As a registrar, who has worked in Ireland, the UK, Australia and New Zealand, I thought it might be useful to share my experiences here, in the hope of helping other doctors decide whether they want to trek halfway across the world in order to ply their trade.
I've included my thoughts on each of the countries below, and what they're like to practice medicine in:
Ireland: Oh Jesus. Juniors are still working shifts up to 48 hours. The European Working Time Directive will be implemented shortly, which will reduce the working week of doctors to 48 hours. In order to maintain a service, while halving the hours of medical staff, the Health Service Executive have decided they will simply ask the overworked juniors to work twice as hard while they're on the job. Simple.
They will also be docking 30 mins per day from the wages of junior doctors for their lunch break. Just ask any junior doc if they get a lunchbreak. Even if they do, they're not allowed leave the hospital, and they still have to carry their pager. It's a total joke. Another disadvantage of being a junior doctor in Ireland is that the media, and consequently the public, think you're overpaid and lazy.
The standard of medical care in Ireland is also likely to fall, as the universities adopt GAMSAT and PBL with gusto. It used to be very difficult to get a place at medical school in Ireland. Now, about 1 in 3 of those sitting GAMSAT get offered a place. Call it elitist if you like, but when I'm old and have a complex medical condition, I want someone who works hard and is brainy as hell treating me. To stop these GAMSAT graduates doing too much damage, nurse prescribing is also being introduced, which required the nurse to do about 6 weeks training to convert themselves into a doctor. Good times.
Patients also routinely wait several days in the emergency department corridors on trolleys for treatment, as there are not enough beds.
In the "pro" column, my family and oldest friends are in Ireland. So, I'll probably end up returning someday. But I'm doing postgrad qualifications so I can hopefully get a post in a university, or be based in Ireland whilw working for an aid agency.
The UK: Also not a great life for a junior. Here you will find an imaginary 48 hour working week. In fact, they monitor you to make sure you're not working extra hours, by getting you to fill out an "hours diary". Essentially, you are expected to lie on this form, so your employer can ignore the fact that you work an extra 10-20 hours per week for free.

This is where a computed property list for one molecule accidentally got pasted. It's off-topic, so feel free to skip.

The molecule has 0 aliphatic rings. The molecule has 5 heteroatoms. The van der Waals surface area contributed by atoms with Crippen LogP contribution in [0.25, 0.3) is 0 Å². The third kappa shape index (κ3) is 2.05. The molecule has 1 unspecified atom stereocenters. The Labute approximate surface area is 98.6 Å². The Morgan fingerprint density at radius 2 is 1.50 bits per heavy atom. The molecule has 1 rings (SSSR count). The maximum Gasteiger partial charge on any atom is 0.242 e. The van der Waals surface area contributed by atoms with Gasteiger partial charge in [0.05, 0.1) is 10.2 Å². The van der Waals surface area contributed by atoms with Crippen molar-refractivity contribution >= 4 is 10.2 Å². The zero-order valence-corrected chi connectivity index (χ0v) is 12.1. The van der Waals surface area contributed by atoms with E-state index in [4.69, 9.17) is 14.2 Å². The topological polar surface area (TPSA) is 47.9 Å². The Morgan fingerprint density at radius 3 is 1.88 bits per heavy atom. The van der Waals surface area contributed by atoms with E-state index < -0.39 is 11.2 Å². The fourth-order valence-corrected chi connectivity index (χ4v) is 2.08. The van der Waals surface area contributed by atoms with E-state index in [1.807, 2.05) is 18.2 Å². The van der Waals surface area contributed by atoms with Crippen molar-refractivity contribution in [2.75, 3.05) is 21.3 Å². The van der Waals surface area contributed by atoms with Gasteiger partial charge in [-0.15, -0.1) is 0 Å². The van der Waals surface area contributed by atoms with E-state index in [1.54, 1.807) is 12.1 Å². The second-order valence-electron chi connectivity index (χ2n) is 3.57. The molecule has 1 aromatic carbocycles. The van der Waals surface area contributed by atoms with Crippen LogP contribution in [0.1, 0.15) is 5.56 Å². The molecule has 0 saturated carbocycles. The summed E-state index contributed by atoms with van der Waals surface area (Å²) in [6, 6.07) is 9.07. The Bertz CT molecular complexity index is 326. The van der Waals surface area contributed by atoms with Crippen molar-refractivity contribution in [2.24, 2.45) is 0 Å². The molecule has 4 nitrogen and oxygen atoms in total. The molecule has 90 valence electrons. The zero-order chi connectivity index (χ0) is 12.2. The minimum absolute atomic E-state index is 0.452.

My biggest peeve about working in the UK, was the famous "4 hour waiting time". This is possibly the greatest con in the history of medical politics. Essentially, what happened was the labour party government got tired of people complaining that they had to wait 12 hours in an emergency department to get treated. So, they announced
"From this day fortwith, no man, women, child nor beast shall wait more than 4 hours in an emergency department".
WOW, we all thought. That's going to require a hell of a lot of investment into acute services. Right?....Eh, yea,...sure. Obviously there was minimal extra invgestment. So, what happens is....the patient turns up to a crowded A+E department, and is seen about 3 hours later. So, they have some blood tests taken, which won't be back until 4 hours are long gone. You'd like to get a specialist down to see the patient in A+E, but they won't be able to make it before their 4 hours is up.
The head nurse hassles the junior A+E doc to get this person home or onto a ward. "But I need to get the bloods to see what's going on". Doesn't matter. They cannot be here longer than 4 hours, or the whore-child of Satan shall rise and engulf the hospital in his flames of jizm. So, you have to send them home and hope to God their bloods/xrays etc don't show anything untoward. Or that the pain doesn't return when the pain killers wear off after they go home. Or you hassle the admitting doctor on the ward to take them, even though you've no clue what's wrong with them.